3. Books that try too hard to tell you what they are all about.

Books in this category are not immediate horseshit deliverers in the manner of the categories above, but their presentation drives them into the fetid realm. For this horseshit, I can partially blame in-house editors for not asking the writer to deliver a tighter manuscript.

In a well-organized and well-written book, an author should not have to remind readers every 10 pages of where they’ve been, where they’re going, or what the book is going to do. Some books are so choked with cross-references that I wonder when the actual content appears.

As an indexer, such horseshit occasionally works in my favor, as I refuse to index content that the author repeats throughout a book as reminders for what the book has already discussed. In a recent book, I was able eventually to skip over the first two pages of the final chapters as the author went through the twelve-days-of-Christmas routine for every previous chapter of the book.

Then there’s “which we will discuss in chapter xx” or “which we covered in chapter xx.” Once in a while, such a phrase may be helpful. Repeated too often, it’s filler — that is, horseshit.

Someone had to say it.

Wednesday, December 5, 2012

Tricks of the Trade, lesson 114

To an overseas author with whom I’ve worked before, who has written to ask me about copyediting a project next year.


I was just writing you a follow-up, then I’ll leave you alone.

Clarification: The work doesn’t take [four to five weeks], obviously, but it’s the usual turnaround that publishers and authors would expect for a manuscript of that length. If you found yourself in a position where you needed the work done, say, in two to three weeks, that’s not a problem -- especially if you’ve kept me apprised of scheduling along the way.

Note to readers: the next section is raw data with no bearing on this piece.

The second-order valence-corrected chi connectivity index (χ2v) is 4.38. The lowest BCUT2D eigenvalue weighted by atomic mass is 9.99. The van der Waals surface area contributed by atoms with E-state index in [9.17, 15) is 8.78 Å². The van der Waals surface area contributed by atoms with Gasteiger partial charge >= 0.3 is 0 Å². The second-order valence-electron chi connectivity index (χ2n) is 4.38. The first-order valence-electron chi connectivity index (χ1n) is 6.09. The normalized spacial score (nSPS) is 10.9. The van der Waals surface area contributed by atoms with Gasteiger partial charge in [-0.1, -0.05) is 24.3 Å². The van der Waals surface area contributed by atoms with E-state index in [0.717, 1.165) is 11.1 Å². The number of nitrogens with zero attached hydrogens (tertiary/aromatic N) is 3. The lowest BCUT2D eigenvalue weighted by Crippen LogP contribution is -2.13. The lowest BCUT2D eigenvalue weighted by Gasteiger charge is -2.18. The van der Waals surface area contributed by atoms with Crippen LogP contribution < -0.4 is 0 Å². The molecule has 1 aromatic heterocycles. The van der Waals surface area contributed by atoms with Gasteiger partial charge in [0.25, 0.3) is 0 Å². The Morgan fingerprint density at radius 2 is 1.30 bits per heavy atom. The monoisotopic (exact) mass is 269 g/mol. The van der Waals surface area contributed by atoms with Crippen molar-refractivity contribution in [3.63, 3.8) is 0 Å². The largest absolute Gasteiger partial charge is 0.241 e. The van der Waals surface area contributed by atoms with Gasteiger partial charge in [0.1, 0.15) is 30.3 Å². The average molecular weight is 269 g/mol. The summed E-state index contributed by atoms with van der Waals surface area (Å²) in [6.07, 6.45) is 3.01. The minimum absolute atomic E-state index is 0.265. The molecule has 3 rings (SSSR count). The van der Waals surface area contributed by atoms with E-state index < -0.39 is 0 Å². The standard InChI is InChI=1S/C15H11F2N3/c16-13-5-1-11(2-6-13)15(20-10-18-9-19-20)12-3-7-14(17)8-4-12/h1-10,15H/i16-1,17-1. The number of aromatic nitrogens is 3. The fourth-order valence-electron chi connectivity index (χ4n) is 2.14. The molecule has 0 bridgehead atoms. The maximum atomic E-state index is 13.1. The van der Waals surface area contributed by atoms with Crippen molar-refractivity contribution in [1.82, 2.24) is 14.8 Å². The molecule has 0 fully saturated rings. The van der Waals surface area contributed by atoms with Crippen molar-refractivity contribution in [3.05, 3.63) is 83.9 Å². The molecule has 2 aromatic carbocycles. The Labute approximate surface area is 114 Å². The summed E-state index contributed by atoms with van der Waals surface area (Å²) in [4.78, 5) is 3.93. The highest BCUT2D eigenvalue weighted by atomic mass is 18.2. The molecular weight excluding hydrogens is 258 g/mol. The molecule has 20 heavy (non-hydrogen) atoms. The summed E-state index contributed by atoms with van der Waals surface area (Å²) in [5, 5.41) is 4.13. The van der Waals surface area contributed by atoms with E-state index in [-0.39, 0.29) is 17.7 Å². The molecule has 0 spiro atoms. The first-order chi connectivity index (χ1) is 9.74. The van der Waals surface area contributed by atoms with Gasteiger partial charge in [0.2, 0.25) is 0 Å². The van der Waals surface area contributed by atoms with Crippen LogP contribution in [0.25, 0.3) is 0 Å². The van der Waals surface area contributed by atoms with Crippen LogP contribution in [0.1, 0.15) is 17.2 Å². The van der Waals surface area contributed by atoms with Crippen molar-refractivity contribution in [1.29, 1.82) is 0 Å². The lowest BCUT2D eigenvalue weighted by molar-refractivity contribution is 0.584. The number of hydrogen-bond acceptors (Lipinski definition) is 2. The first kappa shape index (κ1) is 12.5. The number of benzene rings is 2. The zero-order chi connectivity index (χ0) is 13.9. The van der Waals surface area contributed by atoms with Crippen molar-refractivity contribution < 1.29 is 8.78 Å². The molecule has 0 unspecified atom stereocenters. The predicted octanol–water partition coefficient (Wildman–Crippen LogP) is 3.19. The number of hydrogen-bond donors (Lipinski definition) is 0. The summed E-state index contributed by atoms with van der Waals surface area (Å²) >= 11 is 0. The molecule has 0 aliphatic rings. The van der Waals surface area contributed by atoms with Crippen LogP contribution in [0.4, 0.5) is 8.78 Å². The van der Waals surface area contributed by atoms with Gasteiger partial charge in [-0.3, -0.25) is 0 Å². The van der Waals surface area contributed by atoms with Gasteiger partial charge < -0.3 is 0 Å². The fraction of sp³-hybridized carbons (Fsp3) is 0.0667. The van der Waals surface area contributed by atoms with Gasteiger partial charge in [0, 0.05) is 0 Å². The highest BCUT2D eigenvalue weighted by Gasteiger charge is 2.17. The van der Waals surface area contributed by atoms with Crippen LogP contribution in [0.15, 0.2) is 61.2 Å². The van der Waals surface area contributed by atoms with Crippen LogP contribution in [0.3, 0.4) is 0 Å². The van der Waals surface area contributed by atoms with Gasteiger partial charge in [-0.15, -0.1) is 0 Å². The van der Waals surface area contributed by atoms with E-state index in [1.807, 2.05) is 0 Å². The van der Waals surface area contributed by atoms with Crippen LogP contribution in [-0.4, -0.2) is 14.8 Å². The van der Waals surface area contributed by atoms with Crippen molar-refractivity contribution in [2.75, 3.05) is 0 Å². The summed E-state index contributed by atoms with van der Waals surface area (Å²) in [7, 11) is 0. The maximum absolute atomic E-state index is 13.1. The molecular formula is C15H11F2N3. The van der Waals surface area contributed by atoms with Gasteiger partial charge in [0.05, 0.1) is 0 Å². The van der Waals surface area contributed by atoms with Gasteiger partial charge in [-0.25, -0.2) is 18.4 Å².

Do, please, let me know if or when I should lock this in on my schedule. I have a few publishers these days who tell me about their whole seasons two months in advance, so sometimes my work schedule starts filling up oddly for a particular month that’s far down the road.

If you don’t mind my asking, I have an unrelated item that’s been on my mind for some time. June Bug referred to you as her editor at Such-and-So Press. If I remember correctly, you’re a rather well-traveled and in-demand scholar. Do you do acquisitions for Such-and-So on the side? Or maybe you were an in-house reviewer for her book? 

Of course, I’m asking for mercenary reasons. If, by chance, you do have any role with Such-and-So Press that puts you in contact with authors or production people who might need editorial vendors, I’d welcome your passing my name along. Sometimes a UK press would like to have an American copyeditor or proofreader, and I index books as well -- a pathology that crosses borders. If you know any production managers whose names you could pass along, that would be great, too. It’s rare these days that I send out any feelers looking for work, but this little item’s lodged itself in my head, and there’s usually a reason for it.


A managing editor in a religious publishing house once told me,
"Bob, you know what we call you around here? 'The whore.'"

Saturday, December 1, 2012

Letter to an Author

An author I've worked with for many years finally came out with a self-published edition of a book, and is discouraged after no sales and a rejection from Books-a-Million. The topic is one about which the author is passionate, but based on the discouragement, the author is entirely ready to throw in the towel and, so to speak, close the book on the entire endeavor. This author, moreover, is typically upbeat.

Names changed, and correspondence slightly edited.


Jan: I’m sorry to hear this, especially from a person as typically positive as you are. What I’m about to write might seem like a little tough love, but I do care about you.